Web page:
Reflexology Means Healing Feet First
By Nick Sortal, South Florida Sun-Sentinel
Jul. 23–Reflexology has been around for about 5,000 years, but it hasn’t filtered into the public’s consciousness as much as, say, yoga or meditation.
But, like these practices, it’s about helping people tap their own curative powers, rather than relying on medicine. The practice centers on accessing the nervous system via the feet.
Reflexologists must be certified by an accredited reflexology school, such as the Laura Norman School of Reflexology in Delray Beach, or the International Institute of Reflexology in St. Petersburg.
For those considering dipping their toes into it, reflexologist Rick Aselton of talks basics:
Q. What is reflexology?
A. The foot is a microcosm of the whole body. There are specific points on the feet representing every organ, gland and bone in the body. These points are connected by the 73,000-plus nerve endings in the feet. So, reflexology works with the nervous system to help the body to heal itself.
Q. How does it help?
A. Reflexology deeply relaxes and “re-sets” the nervous system. This balancing of the system eliminates tension, allowing the body to heal itself. Blood is oxygenated, circulation increases, and toxins are flushed from the cells. Additionally, energy flows more naturally. As a result, a lingering revitalized effect is felt well after a session. It is important to remember that reflexology is a therapy and the effects increase with frequent use.
Q. Who does reflexology help?
A. Men and women respond very well to reflexology. However, men tend to go even deeper. My conclusion is that men aren’t allowed, or don’t allow themselves to relax in the world. There’s always a state of keeping up a strong front or never letting them see you sweat. Women, on the other hand, are allowed to let it out. As a result, men usually end up snoring on the table. That’s a good thing!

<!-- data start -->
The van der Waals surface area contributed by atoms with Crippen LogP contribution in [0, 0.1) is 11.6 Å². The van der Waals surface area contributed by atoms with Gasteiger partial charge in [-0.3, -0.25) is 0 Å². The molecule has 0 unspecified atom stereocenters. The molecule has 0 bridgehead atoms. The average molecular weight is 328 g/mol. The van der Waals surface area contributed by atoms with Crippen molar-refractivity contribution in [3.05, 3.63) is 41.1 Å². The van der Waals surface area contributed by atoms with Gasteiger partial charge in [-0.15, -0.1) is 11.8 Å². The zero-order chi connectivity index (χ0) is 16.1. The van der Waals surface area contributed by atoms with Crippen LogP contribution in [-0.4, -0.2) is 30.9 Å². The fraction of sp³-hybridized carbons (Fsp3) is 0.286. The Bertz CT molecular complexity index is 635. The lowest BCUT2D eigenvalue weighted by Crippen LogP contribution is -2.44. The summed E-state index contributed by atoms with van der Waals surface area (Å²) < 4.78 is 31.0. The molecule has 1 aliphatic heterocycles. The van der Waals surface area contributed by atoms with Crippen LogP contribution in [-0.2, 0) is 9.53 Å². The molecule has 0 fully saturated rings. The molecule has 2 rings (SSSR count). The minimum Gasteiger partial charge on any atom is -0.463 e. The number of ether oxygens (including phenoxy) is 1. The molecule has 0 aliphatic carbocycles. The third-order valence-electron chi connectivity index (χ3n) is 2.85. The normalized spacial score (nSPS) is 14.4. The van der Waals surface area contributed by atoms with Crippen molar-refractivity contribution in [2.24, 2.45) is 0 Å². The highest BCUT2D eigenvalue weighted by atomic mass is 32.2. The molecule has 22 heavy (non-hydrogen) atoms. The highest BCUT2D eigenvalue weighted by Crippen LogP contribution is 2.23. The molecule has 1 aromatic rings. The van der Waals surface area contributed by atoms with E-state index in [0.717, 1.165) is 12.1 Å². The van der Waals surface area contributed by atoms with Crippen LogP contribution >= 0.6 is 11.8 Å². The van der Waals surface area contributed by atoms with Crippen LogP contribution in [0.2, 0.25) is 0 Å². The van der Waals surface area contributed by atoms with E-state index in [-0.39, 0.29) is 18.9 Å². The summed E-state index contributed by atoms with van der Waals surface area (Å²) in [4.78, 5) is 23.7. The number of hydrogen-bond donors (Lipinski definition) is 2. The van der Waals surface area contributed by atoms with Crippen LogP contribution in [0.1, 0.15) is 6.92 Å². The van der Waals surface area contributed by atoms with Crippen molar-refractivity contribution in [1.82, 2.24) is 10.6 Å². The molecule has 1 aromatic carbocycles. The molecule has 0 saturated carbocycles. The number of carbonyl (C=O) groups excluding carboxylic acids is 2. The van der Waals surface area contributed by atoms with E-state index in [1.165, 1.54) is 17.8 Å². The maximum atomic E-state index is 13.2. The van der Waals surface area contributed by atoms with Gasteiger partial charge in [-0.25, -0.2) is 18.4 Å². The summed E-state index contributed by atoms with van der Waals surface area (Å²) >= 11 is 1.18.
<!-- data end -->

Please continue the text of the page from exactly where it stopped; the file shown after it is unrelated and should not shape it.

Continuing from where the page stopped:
Q. Why is it centered on feet?
A. Reflexology can be done on other parts of the body. However, the feet have a high concentration of nerve endings and are large enough to work on well. Also, the feet are a reflective microcosm of the entire body.
Q. Why don’t people hear more about it?
A. Reflexology is very widely used in many parts of the world. In England, it’s common to see a reflexologist for “what ails you.” I think, in the past, many who wanted to become a reflexologist were deterred because they also had to be licensed massage therapists, although the fields are not closely related.
Q. Why do you like being a reflexologist?
A. I love the effect it has on my clients. Oftentimes, they come in filled with tension and an ailment, and leave with a sense of deep peace and an improved condition. Many clients express that they don’t just have a session, but that they had an experience. I love that.
Nick Sortal can be reached at firstname.lastname@example.org or 954-356-4725.
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